Looking upslope at a grass waterway between fields. Photo courtesy USDA NRCS
Grass waterways are a type of conservation buffer; they downhill grassed channels, generally broad and shallow, designed to prevent soil erosion while draining runoff water from adjacent cropland. As water travels down the waterway, the grass vegetation prevents erosion that would otherwise result from concentrated flows. Grass waterways also help prevent gully erosion in areas of concentrated flow.
Grass waterways are often used to drain water from areas of concentrated flow around constructed conservation practices such as terraces and runoff water diversions.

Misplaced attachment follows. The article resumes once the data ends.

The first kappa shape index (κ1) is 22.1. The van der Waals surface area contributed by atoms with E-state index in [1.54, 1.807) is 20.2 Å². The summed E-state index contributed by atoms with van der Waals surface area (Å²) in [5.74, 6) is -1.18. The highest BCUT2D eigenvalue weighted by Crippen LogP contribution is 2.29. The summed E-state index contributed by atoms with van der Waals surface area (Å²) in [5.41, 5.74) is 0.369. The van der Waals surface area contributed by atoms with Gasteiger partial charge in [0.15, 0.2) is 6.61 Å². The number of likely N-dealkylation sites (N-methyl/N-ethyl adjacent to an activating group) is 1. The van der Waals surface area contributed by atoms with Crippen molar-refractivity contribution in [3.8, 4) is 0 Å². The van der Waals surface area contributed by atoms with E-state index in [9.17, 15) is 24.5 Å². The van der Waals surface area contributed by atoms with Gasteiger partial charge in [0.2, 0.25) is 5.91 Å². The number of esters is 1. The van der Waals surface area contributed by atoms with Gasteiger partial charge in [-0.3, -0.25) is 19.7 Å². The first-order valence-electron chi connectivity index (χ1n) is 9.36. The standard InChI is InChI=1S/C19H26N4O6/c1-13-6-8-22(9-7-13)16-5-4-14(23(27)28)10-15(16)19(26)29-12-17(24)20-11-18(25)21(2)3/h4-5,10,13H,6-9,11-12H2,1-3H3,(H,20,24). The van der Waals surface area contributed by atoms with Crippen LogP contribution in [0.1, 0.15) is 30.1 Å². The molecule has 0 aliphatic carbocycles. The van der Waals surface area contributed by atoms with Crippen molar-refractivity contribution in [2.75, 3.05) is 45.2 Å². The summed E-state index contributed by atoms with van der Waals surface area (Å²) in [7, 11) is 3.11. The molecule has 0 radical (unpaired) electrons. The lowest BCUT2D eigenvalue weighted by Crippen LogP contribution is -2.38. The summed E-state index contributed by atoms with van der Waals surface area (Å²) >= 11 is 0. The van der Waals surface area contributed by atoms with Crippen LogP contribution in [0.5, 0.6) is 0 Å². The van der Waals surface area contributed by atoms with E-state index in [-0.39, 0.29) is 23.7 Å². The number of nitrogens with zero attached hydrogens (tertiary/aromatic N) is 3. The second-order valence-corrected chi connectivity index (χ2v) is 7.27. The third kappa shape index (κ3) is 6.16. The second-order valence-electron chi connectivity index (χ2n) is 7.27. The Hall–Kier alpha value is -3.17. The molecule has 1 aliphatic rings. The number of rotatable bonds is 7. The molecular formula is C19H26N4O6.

Grass waterways work best when erosion is controlled on the contributing upland drainage area; otherwise the waterway will become filled with sediment and cease to function properly. In addition to terraces and diversions (mentioned above), examples of upland erosion control practices include contour stripcropping, contour farming, water & sediment control basins, conservation tillage, conservation crop rotation and cover crops.
Gully/grade stabilization structures are often installed at grass waterway outlets to prevent gullies from forming there and progressing up the waterway.
Grass waterways often adjoin other in-field or edge-of-field conservation buffers such as contour buffer strips, grass filter strips and field borders.
Grass waterways of course involve grass planting and ongoing grassland management.
Guidance from USDA's Natural Resources Conservation Service
See contacts for specific programs that fund this practice in the side-by-side payment comparison or contact your local Soil and Water Conservation District